One of the weirder covers in my sheet music collection. The song was sweet, but forgettable. Wikipedia has, “A canonical example of sunshine pop, themed around images of hot air ballooning…” nicely done, particularly that “canonical.” And that explains what those massive black circles are on the cover. I thought the graphic designer really didn’t like the song, or the 5th Dimension, or balloons.
Today (really yesterday, sorry I’m a day off, busy delivering a web site and on holiday), a turn to turn the greatest American piece of musical theater, ‘Porgy and Bess,’ by my lights an opera, but pretty contested ground. I grew up listening to and playing songs from it, and had a life-changing experience in my teens listening to the Houston Grand Opera present it on tour at the Academy of Music in Philadelphia.
Clamma Dale as Bess led a superb cast, and a fine recording was made, something that might have put to rest the Broadway musical vs. opera controversy, and also addressed the concerns that the score had various problems in the music, resulting from Gershwin’s inexperience in the form, that had to be solved. Simon Rattle also did a performance that was recorded for video and CD in the 1990s. It has also been in the Met repertoire for 30 years.
Most recently that Sol Hurok of Brattle Square, Diane Paulus, director of American Repertoire Theater at Harvard, has taken it on and with “The Gershwins'” consent, have redone it to address not only the alleged musical deficiencies, but also dramatic and cultural/racial issues. These are legitimate concerns–you see them for yourself in this cover–and there were some good things about what the managed to do. But on the whole, at least in its Cambridge incarnation, before Broadway, fixes, and a mess of Tonys, it was a theatrical mess, despite a lot of glorious singing and two particularly memorable performances from Audra McDonald and Norm Lewis.
Nice thing though: lots of new audiences got a taste of it, and like my battered sheet music and well-thumbed full score, it will survive.
For today: one of the great classics of American popular song, written by the German exile Kurt Weill (who bridged the concert hall and Broadway), reportedly in a couple of hours for Walter Huston. (Like “Send in the Clowns,” it was adapted to the original singer’s limitations.)
A great song is more than a tune, of course, it’s also lyrics, and playwright Maxwell Anderson (one of Weill’s many brilliant lyricists) catches that bittersweet, backward looking feel of time passing by.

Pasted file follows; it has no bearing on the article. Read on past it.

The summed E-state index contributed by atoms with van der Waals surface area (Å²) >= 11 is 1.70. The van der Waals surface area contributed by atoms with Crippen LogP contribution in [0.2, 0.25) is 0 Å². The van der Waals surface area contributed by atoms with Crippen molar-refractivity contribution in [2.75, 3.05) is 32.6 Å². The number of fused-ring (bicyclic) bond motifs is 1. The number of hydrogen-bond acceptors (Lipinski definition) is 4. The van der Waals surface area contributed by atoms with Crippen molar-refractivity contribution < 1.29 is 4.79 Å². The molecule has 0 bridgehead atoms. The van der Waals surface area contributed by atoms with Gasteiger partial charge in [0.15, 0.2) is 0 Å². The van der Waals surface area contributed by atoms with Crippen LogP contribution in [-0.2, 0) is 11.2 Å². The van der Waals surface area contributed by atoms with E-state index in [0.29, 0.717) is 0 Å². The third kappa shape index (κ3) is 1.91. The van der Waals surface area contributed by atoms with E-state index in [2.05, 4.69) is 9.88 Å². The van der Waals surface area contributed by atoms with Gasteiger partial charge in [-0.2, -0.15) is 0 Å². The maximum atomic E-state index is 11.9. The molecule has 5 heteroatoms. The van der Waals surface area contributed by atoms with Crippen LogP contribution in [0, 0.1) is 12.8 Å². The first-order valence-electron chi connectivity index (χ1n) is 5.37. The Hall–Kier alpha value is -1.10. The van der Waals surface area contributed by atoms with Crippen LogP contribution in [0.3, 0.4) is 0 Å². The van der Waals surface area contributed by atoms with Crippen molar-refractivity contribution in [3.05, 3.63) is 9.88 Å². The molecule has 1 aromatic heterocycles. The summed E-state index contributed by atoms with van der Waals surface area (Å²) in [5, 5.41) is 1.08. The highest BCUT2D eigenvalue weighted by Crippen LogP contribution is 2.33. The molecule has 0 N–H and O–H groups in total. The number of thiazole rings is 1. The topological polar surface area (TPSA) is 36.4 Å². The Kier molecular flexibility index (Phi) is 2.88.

Here’s Sarah Vaughan’s rendition.
For the most part, today’s choice evokes high school chorus and a god-awful TV movie with William Katt and Ben Vereen.
More recently, it was a big Tony winner in a revival from American Repertory Theater, which brought us “The Gershwins’ Porgy and Bess” of which more anon.
In fairness to ART, they probably did better than this:
Stephen Sondheim’s 1973 take on Ingmar Bergman’s “Smiles of a Summer Night” was unconventional, bittersweet and grown up. And also boasted perhaps his only breakout song, “Send in the Clowns.” The sheet music, like the poster one-sheet, was a little risqué for the times. At some point I saw sheet music versions where the “tree of love” background was removed.
Babs doing it, with a text adjustment sanctioned by Sondheim.
Another somewhat improbable hit:
Possibly not a part of 1969 that anybody was feeling all that nostalgic for, I realize. But part of the story. Details, as usual, at Wikipedia.
Selected this one yesterday, but didn’t post, sorry. It’s the Hoagy Carmichael standard, “Stardust.” It, according to Wikipedia at least, started life as the 28-year-old pianist and bandleader strolled around the IU campus (where he got a BA and law degree). He said of tunes, something he knew his way around, “You don’t write melodies, you find them…If you find the beginning of a good song, and if your fingers do not stray, the melody should come out of hiding in a short time.”
Here Carmichael is playing it.
The history implies that it was uptempo originally, before it got words and relaxed into a ballad. That’s how I know it (and how my grandparents knew it and loved it as their favorite song).
I’m willing to bet the version that got them teary-eyed was Nat King Cole’s.
Perhaps the best Broadway Music score ever (and I say that knowing the Sondheim scores well). The musical itself is showing its age, at least judging by a flabby revival at DC’s Arena stage last year. Odd that the original source, George Bernard Shaw’s Pygmalion is as tart as ever.
I think the Learner and Loewe score will be treasured as long as people remember musicals.
Here’s Rex Harrison and his famous Sprechstimme doing the whole scene:
More ’70s nostalgia. I don’t think I ever managed to make it to the film, the third(?) remake of “A Star is Born.”
In the clip below, Babs seems less-self indulgent than I remember at the time. And a hirsute Kris K was even sort of fetching. Still it all seems kind of trapped in the aspic of the Carter administration.